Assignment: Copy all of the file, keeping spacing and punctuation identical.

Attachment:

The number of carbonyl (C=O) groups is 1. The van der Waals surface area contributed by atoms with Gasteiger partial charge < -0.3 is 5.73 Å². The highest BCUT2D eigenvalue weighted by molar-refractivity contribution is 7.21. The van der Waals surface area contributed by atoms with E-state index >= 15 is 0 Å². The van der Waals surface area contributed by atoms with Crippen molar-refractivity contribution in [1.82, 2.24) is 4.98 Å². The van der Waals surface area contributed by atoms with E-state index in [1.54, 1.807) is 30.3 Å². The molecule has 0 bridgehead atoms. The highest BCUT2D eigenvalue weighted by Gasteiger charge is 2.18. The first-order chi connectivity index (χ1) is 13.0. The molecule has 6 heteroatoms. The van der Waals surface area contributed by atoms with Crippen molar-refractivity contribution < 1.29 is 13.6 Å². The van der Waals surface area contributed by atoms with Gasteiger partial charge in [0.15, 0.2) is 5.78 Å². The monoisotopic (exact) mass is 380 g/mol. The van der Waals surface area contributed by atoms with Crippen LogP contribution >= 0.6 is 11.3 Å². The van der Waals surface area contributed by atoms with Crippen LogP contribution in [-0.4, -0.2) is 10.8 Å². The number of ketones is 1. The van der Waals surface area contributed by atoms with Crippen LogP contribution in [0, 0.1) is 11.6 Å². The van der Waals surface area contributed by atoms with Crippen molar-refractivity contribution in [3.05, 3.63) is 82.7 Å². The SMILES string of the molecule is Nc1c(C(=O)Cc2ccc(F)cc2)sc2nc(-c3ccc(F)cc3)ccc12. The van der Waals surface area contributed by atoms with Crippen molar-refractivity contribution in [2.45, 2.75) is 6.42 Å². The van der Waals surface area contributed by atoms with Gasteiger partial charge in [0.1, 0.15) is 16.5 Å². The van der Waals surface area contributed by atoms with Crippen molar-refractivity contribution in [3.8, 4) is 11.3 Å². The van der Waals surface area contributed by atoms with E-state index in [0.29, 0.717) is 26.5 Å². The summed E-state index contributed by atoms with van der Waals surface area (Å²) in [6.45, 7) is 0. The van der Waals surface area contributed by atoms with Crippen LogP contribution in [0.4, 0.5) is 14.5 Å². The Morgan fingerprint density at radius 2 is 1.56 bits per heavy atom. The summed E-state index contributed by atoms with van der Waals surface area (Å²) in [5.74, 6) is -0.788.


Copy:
The number of carbonyl (C=O) groups is 1. The van der Waals surface area contributed by atoms with Gasteiger partial charge < -0.3 is 5.73 Å². The highest BCUT2D eigenvalue weighted by molar-refractivity contribution is 7.21. The van der Waals surface area contributed by atoms with E-state index >= 15 is 0 Å². The van der Waals surface area contributed by atoms with Crippen molar-refractivity contribution in [1.82, 2.24) is 4.98 Å². The van der Waals surface area contributed by atoms with E-state index in [1.54, 1.807) is 30.3 Å². The molecule has 0 bridgehead atoms. The highest BCUT2D eigenvalue weighted by Gasteiger charge is 2.18. The first-order chi connectivity index (χ1) is 13.0. The molecule has 6 heteroatoms. The van der Waals surface area contributed by atoms with Crippen molar-refractivity contribution < 1.29 is 13.6 Å². The van der Waals surface area contributed by atoms with Gasteiger partial charge in [0.15, 0.2) is 5.78 Å². The monoisotopic (exact) mass is 380 g/mol. The van der Waals surface area contributed by atoms with Crippen LogP contribution >= 0.6 is 11.3 Å². The van der Waals surface area contributed by atoms with Crippen LogP contribution in [-0.4, -0.2) is 10.8 Å². The number of ketones is 1. The van der Waals surface area contributed by atoms with Crippen LogP contribution in [0, 0.1) is 11.6 Å². The van der Waals surface area contributed by atoms with Crippen molar-refractivity contribution in [3.05, 3.63) is 82.7 Å². The SMILES string of the molecule is Nc1c(C(=O)Cc2ccc(F)cc2)sc2nc(-c3ccc(F)cc3)ccc12. The van der Waals surface area contributed by atoms with Crippen molar-refractivity contribution in [2.45, 2.75) is 6.42 Å². The van der Waals surface area contributed by atoms with Gasteiger partial charge in [0.1, 0.15) is 16.5 Å². The van der Waals surface area contributed by atoms with Crippen molar-refractivity contribution in [3.8, 4) is 11.3 Å². The van der Waals surface area contributed by atoms with E-state index in [0.29, 0.717) is 26.5 Å². The summed E-state index contributed by atoms with van der Waals surface area (Å²) in [6.45, 7) is 0. The van der Waals surface area contributed by atoms with Crippen LogP contribution in [0.4, 0.5) is 14.5 Å². The Morgan fingerprint density at radius 2 is 1.56 bits per heavy atom. The summed E-state index contributed by atoms with van der Waals surface area (Å²) in [5.74, 6) is -0.788.